Along the Gt. North Road in Old Hatfield, there were another row of shops, Gentlemen’s outfitters, sweet shop, photographer, dairy shop, green grocer, and Barclays Bank and Westminster Bank, butchers’ and the International Stores, Moving along to Fore St. And Park St. Was a ladies outfitters selling hats and materials, a gentlemen’s outfitters, haberdashers and the one I remember the most was Dr Cox’s little shop which had large coloured bottles in the window, going two steps into this dark little shop was like an Aladdin’s cave. My Grandfather used to take me there on Friday mornings to collect a copy of the Sunday Companion. Dr. Cox sold all manner of items, costume jewellery, walking sticks, rubber balls and medical items. My association with Dr. Cox continued into my teens when he used to save me a comb when these were difficult to get during the war years. I have a painting of Hatfield church painted by James Cox in 1852; I often wonder does anyone else have one?
Hatfield Park was open to everyone and we used to walk there and picnic with our friends. The Agricultural Show was held there and was a great attraction. The gardens were open on Thursday afternoons which was early closing day when the shops closed at 1 o clock; they always opened on Saturday afternoons. In the winter skating was allowed on the lake. This part of old Hatfield remains much the same except for the addition of new houses and small shops turned into living accommodation.
Hollier’s Dairy was situated in French Horn Lane, where you could go to buy milk and a jug of cream for 6d. The cows were kept in a field at the back of the dairy adjacent to St. Albans Rd. until part of the field was used for the Memorial Hall built in the late 1930’s It was there that I saw my first TV set. Milk was delivered by horse and cart, as was fish; coal came loose on an open cart and was wheeled round to the coal-house by wheelbarrow. Groceries were also delivered, a man would come write down the order in the morning and they would be delivered in the afternoon by tradesmen’s cycle. Refuse was also collected by horse and cart, the depot was situated near the railway bridge in Wellfield Rd. Shire horses were used then.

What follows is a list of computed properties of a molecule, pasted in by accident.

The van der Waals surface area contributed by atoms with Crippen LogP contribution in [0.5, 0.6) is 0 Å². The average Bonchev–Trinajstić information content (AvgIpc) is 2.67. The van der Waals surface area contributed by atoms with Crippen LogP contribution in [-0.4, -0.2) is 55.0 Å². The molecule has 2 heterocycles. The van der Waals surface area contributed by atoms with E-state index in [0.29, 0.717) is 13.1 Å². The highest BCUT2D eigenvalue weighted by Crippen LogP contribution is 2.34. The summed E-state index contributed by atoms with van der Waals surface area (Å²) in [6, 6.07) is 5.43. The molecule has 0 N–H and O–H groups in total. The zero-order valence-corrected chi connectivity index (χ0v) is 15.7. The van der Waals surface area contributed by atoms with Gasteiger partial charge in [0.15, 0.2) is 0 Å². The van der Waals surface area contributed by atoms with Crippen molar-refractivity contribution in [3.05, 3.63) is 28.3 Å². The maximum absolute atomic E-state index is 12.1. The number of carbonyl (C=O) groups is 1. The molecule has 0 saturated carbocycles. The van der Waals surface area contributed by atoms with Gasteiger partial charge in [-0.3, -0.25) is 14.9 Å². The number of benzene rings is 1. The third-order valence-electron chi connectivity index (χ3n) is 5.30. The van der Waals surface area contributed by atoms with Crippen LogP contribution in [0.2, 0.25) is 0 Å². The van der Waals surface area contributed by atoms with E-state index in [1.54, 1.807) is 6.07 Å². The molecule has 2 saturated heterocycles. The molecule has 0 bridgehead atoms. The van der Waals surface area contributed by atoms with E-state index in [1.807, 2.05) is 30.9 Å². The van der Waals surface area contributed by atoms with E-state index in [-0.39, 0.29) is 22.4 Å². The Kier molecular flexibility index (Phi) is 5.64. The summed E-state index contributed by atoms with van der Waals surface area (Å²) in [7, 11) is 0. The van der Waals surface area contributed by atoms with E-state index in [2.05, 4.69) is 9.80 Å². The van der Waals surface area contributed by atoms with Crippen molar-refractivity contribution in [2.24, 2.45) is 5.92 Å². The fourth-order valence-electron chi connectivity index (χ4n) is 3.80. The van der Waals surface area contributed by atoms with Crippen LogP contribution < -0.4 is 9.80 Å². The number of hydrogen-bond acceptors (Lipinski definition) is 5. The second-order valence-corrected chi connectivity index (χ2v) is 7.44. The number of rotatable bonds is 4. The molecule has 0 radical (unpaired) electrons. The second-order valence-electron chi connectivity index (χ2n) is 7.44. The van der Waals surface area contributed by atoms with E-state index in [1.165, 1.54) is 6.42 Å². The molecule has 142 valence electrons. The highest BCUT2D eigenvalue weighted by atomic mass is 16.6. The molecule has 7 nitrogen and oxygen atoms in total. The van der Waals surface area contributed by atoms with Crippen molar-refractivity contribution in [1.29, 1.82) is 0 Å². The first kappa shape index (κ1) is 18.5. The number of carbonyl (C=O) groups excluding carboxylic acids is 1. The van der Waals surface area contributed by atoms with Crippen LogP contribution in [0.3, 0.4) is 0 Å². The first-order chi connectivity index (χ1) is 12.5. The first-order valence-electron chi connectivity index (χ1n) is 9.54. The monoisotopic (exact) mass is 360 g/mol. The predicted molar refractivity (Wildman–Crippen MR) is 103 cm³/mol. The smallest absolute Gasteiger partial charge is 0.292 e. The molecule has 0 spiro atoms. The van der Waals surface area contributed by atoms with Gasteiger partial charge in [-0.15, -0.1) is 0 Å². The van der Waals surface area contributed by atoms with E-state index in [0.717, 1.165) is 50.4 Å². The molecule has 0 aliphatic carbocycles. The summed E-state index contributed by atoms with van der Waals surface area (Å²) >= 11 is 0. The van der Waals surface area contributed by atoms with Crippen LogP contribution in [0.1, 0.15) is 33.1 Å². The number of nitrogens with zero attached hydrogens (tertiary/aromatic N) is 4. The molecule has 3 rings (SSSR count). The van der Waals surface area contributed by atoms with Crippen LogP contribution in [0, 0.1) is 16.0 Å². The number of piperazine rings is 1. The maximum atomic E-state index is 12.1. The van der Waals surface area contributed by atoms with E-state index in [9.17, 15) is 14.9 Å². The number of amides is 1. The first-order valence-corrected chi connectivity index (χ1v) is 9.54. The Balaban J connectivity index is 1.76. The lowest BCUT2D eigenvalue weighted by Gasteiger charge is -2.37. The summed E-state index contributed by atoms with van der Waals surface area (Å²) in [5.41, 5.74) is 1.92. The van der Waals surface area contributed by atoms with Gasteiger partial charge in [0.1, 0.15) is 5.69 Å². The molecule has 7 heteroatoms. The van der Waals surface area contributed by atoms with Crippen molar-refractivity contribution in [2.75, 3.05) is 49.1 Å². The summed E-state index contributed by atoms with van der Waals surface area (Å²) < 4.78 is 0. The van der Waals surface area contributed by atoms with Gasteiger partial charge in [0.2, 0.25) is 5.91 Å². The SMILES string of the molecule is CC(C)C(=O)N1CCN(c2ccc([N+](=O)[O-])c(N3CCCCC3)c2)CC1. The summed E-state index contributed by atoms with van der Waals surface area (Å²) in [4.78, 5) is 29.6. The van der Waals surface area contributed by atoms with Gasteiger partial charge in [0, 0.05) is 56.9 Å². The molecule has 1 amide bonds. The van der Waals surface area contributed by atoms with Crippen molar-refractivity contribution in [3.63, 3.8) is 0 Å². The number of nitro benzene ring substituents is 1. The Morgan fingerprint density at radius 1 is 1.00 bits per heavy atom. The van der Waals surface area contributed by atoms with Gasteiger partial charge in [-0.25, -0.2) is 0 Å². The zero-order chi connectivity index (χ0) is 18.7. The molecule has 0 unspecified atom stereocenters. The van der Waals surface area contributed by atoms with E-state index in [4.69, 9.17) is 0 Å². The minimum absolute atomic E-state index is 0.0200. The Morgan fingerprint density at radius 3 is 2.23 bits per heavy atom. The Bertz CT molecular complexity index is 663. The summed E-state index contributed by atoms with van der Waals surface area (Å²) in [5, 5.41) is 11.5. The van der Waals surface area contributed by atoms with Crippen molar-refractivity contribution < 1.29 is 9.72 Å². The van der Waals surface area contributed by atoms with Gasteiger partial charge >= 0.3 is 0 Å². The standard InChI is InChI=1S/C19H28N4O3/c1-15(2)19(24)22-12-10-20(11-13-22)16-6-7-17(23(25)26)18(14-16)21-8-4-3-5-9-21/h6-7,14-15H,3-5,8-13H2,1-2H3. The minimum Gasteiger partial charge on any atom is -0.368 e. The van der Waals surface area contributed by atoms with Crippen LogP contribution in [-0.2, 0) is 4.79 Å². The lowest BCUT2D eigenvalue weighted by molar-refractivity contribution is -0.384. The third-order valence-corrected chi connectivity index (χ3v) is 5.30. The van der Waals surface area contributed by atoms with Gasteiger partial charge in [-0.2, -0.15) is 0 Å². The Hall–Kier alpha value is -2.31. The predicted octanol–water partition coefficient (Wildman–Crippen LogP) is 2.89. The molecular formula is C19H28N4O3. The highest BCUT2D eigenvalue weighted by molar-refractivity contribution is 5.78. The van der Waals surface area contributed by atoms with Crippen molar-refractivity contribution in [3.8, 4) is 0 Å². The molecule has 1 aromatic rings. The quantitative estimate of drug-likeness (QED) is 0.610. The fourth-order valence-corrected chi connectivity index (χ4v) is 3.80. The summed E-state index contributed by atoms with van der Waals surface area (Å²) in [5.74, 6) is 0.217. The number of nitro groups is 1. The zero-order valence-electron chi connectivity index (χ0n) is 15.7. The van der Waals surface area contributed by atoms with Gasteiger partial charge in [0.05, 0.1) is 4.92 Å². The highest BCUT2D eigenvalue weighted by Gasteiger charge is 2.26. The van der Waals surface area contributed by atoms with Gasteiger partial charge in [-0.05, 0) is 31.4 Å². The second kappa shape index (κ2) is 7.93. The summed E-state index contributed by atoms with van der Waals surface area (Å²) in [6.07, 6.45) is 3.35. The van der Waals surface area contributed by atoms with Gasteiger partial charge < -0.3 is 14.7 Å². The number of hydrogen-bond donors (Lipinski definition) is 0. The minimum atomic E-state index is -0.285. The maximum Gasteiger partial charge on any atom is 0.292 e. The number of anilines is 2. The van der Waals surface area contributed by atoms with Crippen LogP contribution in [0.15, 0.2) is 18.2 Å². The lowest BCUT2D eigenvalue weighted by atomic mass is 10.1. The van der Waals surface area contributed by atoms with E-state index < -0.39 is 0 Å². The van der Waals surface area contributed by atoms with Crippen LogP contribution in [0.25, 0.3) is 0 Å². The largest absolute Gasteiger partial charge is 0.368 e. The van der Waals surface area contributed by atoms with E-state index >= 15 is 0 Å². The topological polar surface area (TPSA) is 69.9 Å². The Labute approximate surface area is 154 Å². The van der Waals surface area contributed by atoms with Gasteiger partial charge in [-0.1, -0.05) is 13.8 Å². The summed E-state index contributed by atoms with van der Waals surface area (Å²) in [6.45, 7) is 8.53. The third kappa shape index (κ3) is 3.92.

Where New Hatfield is built was all lanes and fields, mushrooms and wild flowers grew in abundance and around Downs Farm we used to pick blackberries. The bowls club and tennis club was behind Kennelwood House and there were allotments further along French Horn Lane and Glebeland. In Batterdale there was a convent and fire station which was manned by volunteers. The Girls School, London Road became the “Munch factory” they produced a form of “Flap Jack” and you could go there and buy a 3d. Bag of pieces, they were delicious.
Travel was by train or bus, the bus service to St. Albans and Welwyn Garden City were good and there was also the Green Line bus which went into London and Birches coach which went to Bedford.